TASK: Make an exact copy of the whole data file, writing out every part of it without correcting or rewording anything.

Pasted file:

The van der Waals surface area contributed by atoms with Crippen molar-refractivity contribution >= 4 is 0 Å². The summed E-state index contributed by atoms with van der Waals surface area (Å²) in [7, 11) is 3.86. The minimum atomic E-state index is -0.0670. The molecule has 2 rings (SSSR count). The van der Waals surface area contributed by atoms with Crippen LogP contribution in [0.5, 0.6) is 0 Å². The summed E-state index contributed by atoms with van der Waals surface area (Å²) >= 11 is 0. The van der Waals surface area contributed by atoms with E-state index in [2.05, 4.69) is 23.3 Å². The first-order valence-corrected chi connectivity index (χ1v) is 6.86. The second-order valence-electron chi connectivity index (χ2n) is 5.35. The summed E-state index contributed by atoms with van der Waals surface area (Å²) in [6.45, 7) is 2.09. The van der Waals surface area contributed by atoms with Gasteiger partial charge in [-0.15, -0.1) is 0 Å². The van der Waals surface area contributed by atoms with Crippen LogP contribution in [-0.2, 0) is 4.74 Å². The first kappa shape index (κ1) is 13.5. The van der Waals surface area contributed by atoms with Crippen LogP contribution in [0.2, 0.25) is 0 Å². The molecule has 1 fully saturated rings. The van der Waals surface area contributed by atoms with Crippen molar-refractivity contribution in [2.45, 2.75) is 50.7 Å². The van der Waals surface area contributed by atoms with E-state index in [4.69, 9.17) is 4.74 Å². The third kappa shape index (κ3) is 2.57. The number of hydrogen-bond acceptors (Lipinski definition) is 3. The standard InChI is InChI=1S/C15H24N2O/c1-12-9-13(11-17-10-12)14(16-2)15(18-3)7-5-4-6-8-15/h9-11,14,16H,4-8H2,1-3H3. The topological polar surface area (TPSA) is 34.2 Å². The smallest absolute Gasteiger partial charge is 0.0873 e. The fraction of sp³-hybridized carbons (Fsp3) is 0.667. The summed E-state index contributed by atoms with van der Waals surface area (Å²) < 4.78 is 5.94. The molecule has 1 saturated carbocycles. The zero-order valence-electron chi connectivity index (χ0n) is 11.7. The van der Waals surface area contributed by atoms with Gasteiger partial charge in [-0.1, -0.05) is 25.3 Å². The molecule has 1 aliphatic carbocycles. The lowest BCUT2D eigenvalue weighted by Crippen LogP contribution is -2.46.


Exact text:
The van der Waals surface area contributed by atoms with Crippen molar-refractivity contribution >= 4 is 0 Å². The summed E-state index contributed by atoms with van der Waals surface area (Å²) in [7, 11) is 3.86. The minimum atomic E-state index is -0.0670. The molecule has 2 rings (SSSR count). The van der Waals surface area contributed by atoms with Crippen LogP contribution in [0.5, 0.6) is 0 Å². The summed E-state index contributed by atoms with van der Waals surface area (Å²) >= 11 is 0. The van der Waals surface area contributed by atoms with E-state index in [2.05, 4.69) is 23.3 Å². The first-order valence-corrected chi connectivity index (χ1v) is 6.86. The second-order valence-electron chi connectivity index (χ2n) is 5.35. The summed E-state index contributed by atoms with van der Waals surface area (Å²) in [6.45, 7) is 2.09. The van der Waals surface area contributed by atoms with Gasteiger partial charge in [-0.15, -0.1) is 0 Å². The van der Waals surface area contributed by atoms with Crippen LogP contribution in [-0.2, 0) is 4.74 Å². The first kappa shape index (κ1) is 13.5. The van der Waals surface area contributed by atoms with Crippen LogP contribution in [0.2, 0.25) is 0 Å². The molecule has 1 fully saturated rings. The van der Waals surface area contributed by atoms with Crippen molar-refractivity contribution in [2.45, 2.75) is 50.7 Å². The van der Waals surface area contributed by atoms with E-state index in [4.69, 9.17) is 4.74 Å². The third kappa shape index (κ3) is 2.57. The number of hydrogen-bond acceptors (Lipinski definition) is 3. The standard InChI is InChI=1S/C15H24N2O/c1-12-9-13(11-17-10-12)14(16-2)15(18-3)7-5-4-6-8-15/h9-11,14,16H,4-8H2,1-3H3. The topological polar surface area (TPSA) is 34.2 Å². The smallest absolute Gasteiger partial charge is 0.0873 e. The fraction of sp³-hybridized carbons (Fsp3) is 0.667. The summed E-state index contributed by atoms with van der Waals surface area (Å²) < 4.78 is 5.94. The molecule has 1 saturated carbocycles. The zero-order valence-electron chi connectivity index (χ0n) is 11.7. The van der Waals surface area contributed by atoms with Gasteiger partial charge in [-0.1, -0.05) is 25.3 Å². The molecule has 1 aliphatic carbocycles. The lowest BCUT2D eigenvalue weighted by Crippen LogP contribution is -2.46.